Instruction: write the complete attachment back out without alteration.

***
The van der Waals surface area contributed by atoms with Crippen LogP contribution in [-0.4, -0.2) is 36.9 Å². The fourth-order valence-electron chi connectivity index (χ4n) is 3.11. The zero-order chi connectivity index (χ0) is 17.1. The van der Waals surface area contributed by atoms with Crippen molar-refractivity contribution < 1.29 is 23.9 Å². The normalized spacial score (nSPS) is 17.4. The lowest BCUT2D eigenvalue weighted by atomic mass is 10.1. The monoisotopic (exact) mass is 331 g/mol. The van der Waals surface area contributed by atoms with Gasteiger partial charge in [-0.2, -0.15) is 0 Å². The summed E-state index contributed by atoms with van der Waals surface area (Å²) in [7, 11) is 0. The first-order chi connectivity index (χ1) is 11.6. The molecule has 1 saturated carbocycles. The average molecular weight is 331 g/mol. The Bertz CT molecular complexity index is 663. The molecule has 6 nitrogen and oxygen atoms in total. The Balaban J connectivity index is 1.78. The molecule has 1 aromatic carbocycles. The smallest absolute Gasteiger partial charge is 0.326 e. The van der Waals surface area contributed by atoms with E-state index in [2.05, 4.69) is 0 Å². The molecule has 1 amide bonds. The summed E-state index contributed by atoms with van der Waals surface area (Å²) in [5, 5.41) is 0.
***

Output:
The van der Waals surface area contributed by atoms with Crippen LogP contribution in [-0.4, -0.2) is 36.9 Å². The fourth-order valence-electron chi connectivity index (χ4n) is 3.11. The zero-order chi connectivity index (χ0) is 17.1. The van der Waals surface area contributed by atoms with Crippen molar-refractivity contribution < 1.29 is 23.9 Å². The normalized spacial score (nSPS) is 17.4. The lowest BCUT2D eigenvalue weighted by atomic mass is 10.1. The monoisotopic (exact) mass is 331 g/mol. The van der Waals surface area contributed by atoms with Gasteiger partial charge in [-0.2, -0.15) is 0 Å². The summed E-state index contributed by atoms with van der Waals surface area (Å²) in [7, 11) is 0. The first-order chi connectivity index (χ1) is 11.6. The molecule has 1 saturated carbocycles. The average molecular weight is 331 g/mol. The Bertz CT molecular complexity index is 663. The molecule has 6 nitrogen and oxygen atoms in total. The Balaban J connectivity index is 1.78. The molecule has 1 aromatic carbocycles. The smallest absolute Gasteiger partial charge is 0.326 e. The van der Waals surface area contributed by atoms with E-state index in [2.05, 4.69) is 0 Å². The molecule has 1 amide bonds. The summed E-state index contributed by atoms with van der Waals surface area (Å²) in [5, 5.41) is 0.